The above clip from Certified Copy tells you next to nothing about the film, which makes it marginally better than the trailer, which tells you nothing at all. I can't entirely blame the studio: Certified Copy is a difficult film to categorize and to market. What it is not is an action thriller; what it is, is a dialogue-heavy film of ideas, from Iranian director Abbas Kiarostami. The film which Certified Copy most reminded me of was My Dinner with Andre, the 1981 film from Louis Malle in which two characters do little more than engage in an extended -- and to some, including me: an entirely absorbing -- conversation over dinner in a New York restaurant.
Most of Certified Copy unfolds literally in real time over the course of a sunny afternoon in Tuscany, in a series of extended takes and closeups which often frame the protagonists (Juliette Binoche, and opera singer William Shimell in what is essentially his film debut) looking directly into the camera (in one extended closeup, featured in the above-mentioned trailer, we become voyeurs as we watch from the mirror's vantage point while Binoche puts on her lipstick).
Binoche plays a French expatriate living in Tuscany with her young son; Shimell plays a rumpled British academic, an author in town to launch the Italian edition of his new book "Certified Copy," a work of art theory in which he argues that there is essentially no difference between an original and a reproduction.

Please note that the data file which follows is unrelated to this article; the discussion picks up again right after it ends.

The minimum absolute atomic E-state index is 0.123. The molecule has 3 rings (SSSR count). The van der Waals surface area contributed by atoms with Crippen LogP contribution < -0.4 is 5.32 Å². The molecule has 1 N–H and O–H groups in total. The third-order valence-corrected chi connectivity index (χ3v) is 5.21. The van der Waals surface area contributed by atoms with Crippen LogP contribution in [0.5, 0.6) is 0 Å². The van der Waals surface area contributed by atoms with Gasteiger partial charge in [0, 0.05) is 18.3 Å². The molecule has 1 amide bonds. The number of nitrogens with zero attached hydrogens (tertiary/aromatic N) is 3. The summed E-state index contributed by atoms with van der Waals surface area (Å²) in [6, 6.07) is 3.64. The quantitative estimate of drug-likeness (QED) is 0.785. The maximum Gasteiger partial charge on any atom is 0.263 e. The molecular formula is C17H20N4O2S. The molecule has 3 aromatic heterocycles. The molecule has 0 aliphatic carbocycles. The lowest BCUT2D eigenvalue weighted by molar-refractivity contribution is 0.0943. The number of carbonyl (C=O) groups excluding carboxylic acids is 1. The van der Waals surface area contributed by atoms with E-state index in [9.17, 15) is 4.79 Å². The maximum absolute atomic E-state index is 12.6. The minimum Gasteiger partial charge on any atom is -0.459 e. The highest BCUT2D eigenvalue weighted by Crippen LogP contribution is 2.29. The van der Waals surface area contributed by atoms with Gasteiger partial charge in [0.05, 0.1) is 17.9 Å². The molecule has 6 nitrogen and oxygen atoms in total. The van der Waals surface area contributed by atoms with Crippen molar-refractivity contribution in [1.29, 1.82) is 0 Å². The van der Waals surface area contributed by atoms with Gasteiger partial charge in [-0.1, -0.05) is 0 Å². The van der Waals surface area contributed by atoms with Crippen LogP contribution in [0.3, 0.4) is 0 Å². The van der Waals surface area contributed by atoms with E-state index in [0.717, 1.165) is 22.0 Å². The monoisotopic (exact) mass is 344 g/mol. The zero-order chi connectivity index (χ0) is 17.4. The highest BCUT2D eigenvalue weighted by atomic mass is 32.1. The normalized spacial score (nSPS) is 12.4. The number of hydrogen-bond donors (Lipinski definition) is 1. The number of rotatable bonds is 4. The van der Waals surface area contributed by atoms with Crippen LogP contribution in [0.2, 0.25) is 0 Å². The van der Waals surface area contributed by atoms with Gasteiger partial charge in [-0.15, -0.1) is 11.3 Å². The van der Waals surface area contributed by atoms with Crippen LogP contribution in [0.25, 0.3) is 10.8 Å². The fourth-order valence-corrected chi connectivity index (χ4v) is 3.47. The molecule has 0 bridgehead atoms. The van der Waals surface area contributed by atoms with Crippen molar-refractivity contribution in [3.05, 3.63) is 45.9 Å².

Binoche's character takes issue with this position, and arranges a rendezvous with Shimell's character which he accepts. Over the course of the afternoon we eavesdrop on their discussion, a conversation which gradually and seductively shifts from the world of art into the realm of the deeply personal. We realize that our initial assumptions about their relationship -- author and fan -- are suspect. Could they in fact be a married couple who are playing an elaborate game with each other? How are we to connect this theme -- original vs copy -- to the events being played out on screen?
The dialogue, while at times awkward, is otherwise terrific, prolonging the story's essential ambiguity as we search backwards in our minds for clues which might help to unravel the mystery. Binoche's performance is first rate, and while Shimell can't quite hold his own with her, he is entirely believable as someone more comfortable in the abstract world than the world of emotion. All in all my favorite film of the ones I saw at this year's VIFF.